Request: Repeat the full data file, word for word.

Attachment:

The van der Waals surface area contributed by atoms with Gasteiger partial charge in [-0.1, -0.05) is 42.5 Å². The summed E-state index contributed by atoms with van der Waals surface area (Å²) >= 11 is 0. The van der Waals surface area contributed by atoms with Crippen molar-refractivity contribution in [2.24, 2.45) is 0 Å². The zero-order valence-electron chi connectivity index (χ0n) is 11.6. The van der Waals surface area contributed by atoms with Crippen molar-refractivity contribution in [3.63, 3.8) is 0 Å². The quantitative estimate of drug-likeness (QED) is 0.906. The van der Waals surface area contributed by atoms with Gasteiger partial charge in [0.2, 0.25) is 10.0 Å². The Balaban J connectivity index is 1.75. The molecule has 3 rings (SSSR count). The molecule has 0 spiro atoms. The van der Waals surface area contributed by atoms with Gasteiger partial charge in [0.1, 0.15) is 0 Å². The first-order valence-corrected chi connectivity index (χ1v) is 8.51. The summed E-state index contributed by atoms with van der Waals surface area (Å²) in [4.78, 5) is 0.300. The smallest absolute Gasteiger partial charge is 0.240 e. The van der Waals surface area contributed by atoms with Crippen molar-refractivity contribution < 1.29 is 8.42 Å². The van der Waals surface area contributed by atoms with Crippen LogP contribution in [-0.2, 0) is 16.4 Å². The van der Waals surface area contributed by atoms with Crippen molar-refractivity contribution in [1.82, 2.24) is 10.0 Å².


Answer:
The van der Waals surface area contributed by atoms with Gasteiger partial charge in [-0.1, -0.05) is 42.5 Å². The summed E-state index contributed by atoms with van der Waals surface area (Å²) >= 11 is 0. The van der Waals surface area contributed by atoms with Crippen molar-refractivity contribution in [2.24, 2.45) is 0 Å². The zero-order valence-electron chi connectivity index (χ0n) is 11.6. The van der Waals surface area contributed by atoms with Crippen molar-refractivity contribution in [3.63, 3.8) is 0 Å². The quantitative estimate of drug-likeness (QED) is 0.906. The van der Waals surface area contributed by atoms with Gasteiger partial charge in [0.2, 0.25) is 10.0 Å². The Balaban J connectivity index is 1.75. The molecule has 3 rings (SSSR count). The molecule has 0 spiro atoms. The van der Waals surface area contributed by atoms with Gasteiger partial charge in [0.1, 0.15) is 0 Å². The first-order valence-corrected chi connectivity index (χ1v) is 8.51. The summed E-state index contributed by atoms with van der Waals surface area (Å²) in [4.78, 5) is 0.300. The smallest absolute Gasteiger partial charge is 0.240 e. The van der Waals surface area contributed by atoms with Crippen molar-refractivity contribution < 1.29 is 8.42 Å². The van der Waals surface area contributed by atoms with Crippen LogP contribution in [-0.2, 0) is 16.4 Å². The van der Waals surface area contributed by atoms with Crippen molar-refractivity contribution in [1.82, 2.24) is 10.0 Å².